Agricultural industry groups Thursday announced support for a bill reforming the Conservation Reserve Program, filed Tuesday by Rep. Martha Roby, R-Ala.
The new legislation – Preserving Marginal Lands and Protecting Farming Act, H.R. 349 – would allow more farmland to be used for production, rather than lay dormant through the CRP.
The bill restricts the practice of paying landowners to idle cropland. Rep. Roby says CRP land has tended to enroll high-quality and otherwise highly-productive land at a time when farmland is becoming more scarce.
"We need to apply smart erosion prevention and conservation techniques on marginal lands, but using taxpayer money to encourage landowners to let quality cropland lay dormant doesn't make sense," Rep. Roby said. "This legislation restores common sense to the Conservation Reserve Program and saves taxpayers' money."
In a letter to House Agriculture Committee Chairman Frank Lucas, R-Okla., and Ranking Member Collin Peterson, D-Minn., organizations supporting the bill urged that Roby's legislation be considered when the House renews its deliberation on a new five-year farm bill.
The groups wrote that Roby's legislation complements "joint leadership efforts to prudently modify existing law (with respect to the CRP), undertaken as part of the House Agriculture Committee's language" in its version of the 2012 farm bill.
Last year, the National Feed and Grain Association had commended Lucas and Peterson for their efforts to responsibly right-size the CRP while preserving its role in protecting environmentally sensitive land, water quality and wildlife habitat.
NGFA preferred the House Agriculture Committee-passed CRP language compared to the version contained in the Senate-passed farm bill.
"We're extremely pleased that Congresswoman Roby continues her strong leadership on the importance of right-sizing the CRP in a way that preserves its environmental, water-quality and wildlife benefits, while enabling good-quality farmland to exit the program to help the United States remain competitive in response to strong demand for grains and oilseeds," said NGFA President Randy Gordon.
"As was the case last year, her productive efforts will be instrumental as Congress streamlines and updates existing conservation programs in a way that enhances protection of working farmlands that are so essential to both U.S. agriculture's future and its contribution to America's economic growth and job creation," Gordon added.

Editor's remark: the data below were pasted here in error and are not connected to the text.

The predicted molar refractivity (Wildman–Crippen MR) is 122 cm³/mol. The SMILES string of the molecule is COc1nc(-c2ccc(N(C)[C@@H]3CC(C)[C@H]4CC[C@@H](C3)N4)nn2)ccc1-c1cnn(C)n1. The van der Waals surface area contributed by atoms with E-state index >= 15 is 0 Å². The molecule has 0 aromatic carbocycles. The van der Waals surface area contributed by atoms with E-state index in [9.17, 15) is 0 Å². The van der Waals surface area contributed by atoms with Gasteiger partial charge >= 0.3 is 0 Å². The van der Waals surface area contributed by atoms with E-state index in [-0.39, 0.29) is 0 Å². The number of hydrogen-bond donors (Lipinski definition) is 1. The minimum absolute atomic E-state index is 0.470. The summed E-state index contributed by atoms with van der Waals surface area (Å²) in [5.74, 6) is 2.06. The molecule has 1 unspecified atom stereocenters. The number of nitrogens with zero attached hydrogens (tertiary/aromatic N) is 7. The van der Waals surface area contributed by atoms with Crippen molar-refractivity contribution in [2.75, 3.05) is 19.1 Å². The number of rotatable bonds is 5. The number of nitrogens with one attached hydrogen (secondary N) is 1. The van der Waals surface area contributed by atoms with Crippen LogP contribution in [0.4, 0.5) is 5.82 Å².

The NGFA and the other organizations noted that Roby's bill (H.R. 349) would build upon and further improve last year's House CRP farm bill language by: Reducing the acreage cap in the CRP over a five-year period to 24 million acres, rather than the 25-million-acre ceiling contained in both the House Agriculture Committee- and Senate-passed versions of last year's farm bill; and removing from CRP eligibility Class I and II lands, thereby focusing the CRP and scarce federal conservation expenditures on more highly erodible and marginal lands.
Further, Roby's bill would exempt from the CRP-enrollment restriction Class I and II lands that consist of buffer strips, filter strips or portions of land adjacent to grassed waterways that protect water quality.
Letter signatories noted that Roby's bill would mandate that the U.S. Department of Agriculture for the 2014 fiscal year give existing CRP contract holders the freedom to begin restoring to production – before contract expiration and without penalty – qualifying CRP acres that have been enrolled for at least five years and that can be farmed in an environmentally sustainable way.
Roby's bill mirrors and updates the House Agriculture Committee-passed 2012 farm bill, which contained such a mandate for the 2013 fiscal year only. However, the NGFA and the other organizations, urged that the House Agriculture Committee consider extending the mandatory penalty-free early out language to multiple fiscal years beyond 2014 once it begins consideration of a new farm bill.
The letter called Roby's bill "extremely timely" given last summer's drought that "gripped America's most important crop-production regions." It also noted that current weather projections indicate the 2013 growing season may experience drier- and warmer-than-normal growing conditions, "with limited opportunity to rebuild extremely tight grain and oilseed stocks."
In addition to the NGFA, the letter was signed by the following national organizations: American Feed Industry Association, Agricultural Retailers Association, National Chicken Council, National Oilseed Processors Association, National Pork Producers Council, National Turkey Federation, North American Millers' Association, and The Fertilizer Institute.